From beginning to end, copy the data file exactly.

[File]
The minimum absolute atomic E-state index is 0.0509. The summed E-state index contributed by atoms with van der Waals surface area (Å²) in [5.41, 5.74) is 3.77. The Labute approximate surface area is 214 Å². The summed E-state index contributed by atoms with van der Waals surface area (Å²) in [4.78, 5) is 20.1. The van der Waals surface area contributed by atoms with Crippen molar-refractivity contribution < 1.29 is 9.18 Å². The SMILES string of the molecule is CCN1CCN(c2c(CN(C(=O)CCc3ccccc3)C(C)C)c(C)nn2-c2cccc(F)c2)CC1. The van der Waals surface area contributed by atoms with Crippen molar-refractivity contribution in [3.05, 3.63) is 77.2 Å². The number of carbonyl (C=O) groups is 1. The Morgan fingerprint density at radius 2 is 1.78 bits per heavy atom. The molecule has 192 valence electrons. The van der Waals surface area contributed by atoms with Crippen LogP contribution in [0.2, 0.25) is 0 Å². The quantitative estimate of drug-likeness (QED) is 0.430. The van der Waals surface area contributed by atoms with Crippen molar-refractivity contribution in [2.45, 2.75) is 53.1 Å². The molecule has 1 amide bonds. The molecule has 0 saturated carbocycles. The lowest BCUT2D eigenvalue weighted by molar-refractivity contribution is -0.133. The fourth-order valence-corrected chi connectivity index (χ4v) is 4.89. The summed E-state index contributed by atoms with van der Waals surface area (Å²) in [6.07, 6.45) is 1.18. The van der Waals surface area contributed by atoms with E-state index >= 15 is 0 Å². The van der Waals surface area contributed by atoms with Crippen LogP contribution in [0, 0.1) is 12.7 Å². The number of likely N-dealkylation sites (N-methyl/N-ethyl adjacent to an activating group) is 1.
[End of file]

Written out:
The minimum absolute atomic E-state index is 0.0509. The summed E-state index contributed by atoms with van der Waals surface area (Å²) in [5.41, 5.74) is 3.77. The Labute approximate surface area is 214 Å². The summed E-state index contributed by atoms with van der Waals surface area (Å²) in [4.78, 5) is 20.1. The van der Waals surface area contributed by atoms with Crippen molar-refractivity contribution < 1.29 is 9.18 Å². The SMILES string of the molecule is CCN1CCN(c2c(CN(C(=O)CCc3ccccc3)C(C)C)c(C)nn2-c2cccc(F)c2)CC1. The van der Waals surface area contributed by atoms with Crippen molar-refractivity contribution in [3.05, 3.63) is 77.2 Å². The number of carbonyl (C=O) groups is 1. The Morgan fingerprint density at radius 2 is 1.78 bits per heavy atom. The molecule has 192 valence electrons. The van der Waals surface area contributed by atoms with Crippen LogP contribution in [0.2, 0.25) is 0 Å². The quantitative estimate of drug-likeness (QED) is 0.430. The van der Waals surface area contributed by atoms with Crippen molar-refractivity contribution in [2.45, 2.75) is 53.1 Å². The molecule has 1 amide bonds. The molecule has 0 saturated carbocycles. The lowest BCUT2D eigenvalue weighted by molar-refractivity contribution is -0.133. The fourth-order valence-corrected chi connectivity index (χ4v) is 4.89. The summed E-state index contributed by atoms with van der Waals surface area (Å²) in [6.07, 6.45) is 1.18. The van der Waals surface area contributed by atoms with E-state index >= 15 is 0 Å². The van der Waals surface area contributed by atoms with Crippen LogP contribution in [0, 0.1) is 12.7 Å². The number of likely N-dealkylation sites (N-methyl/N-ethyl adjacent to an activating group) is 1.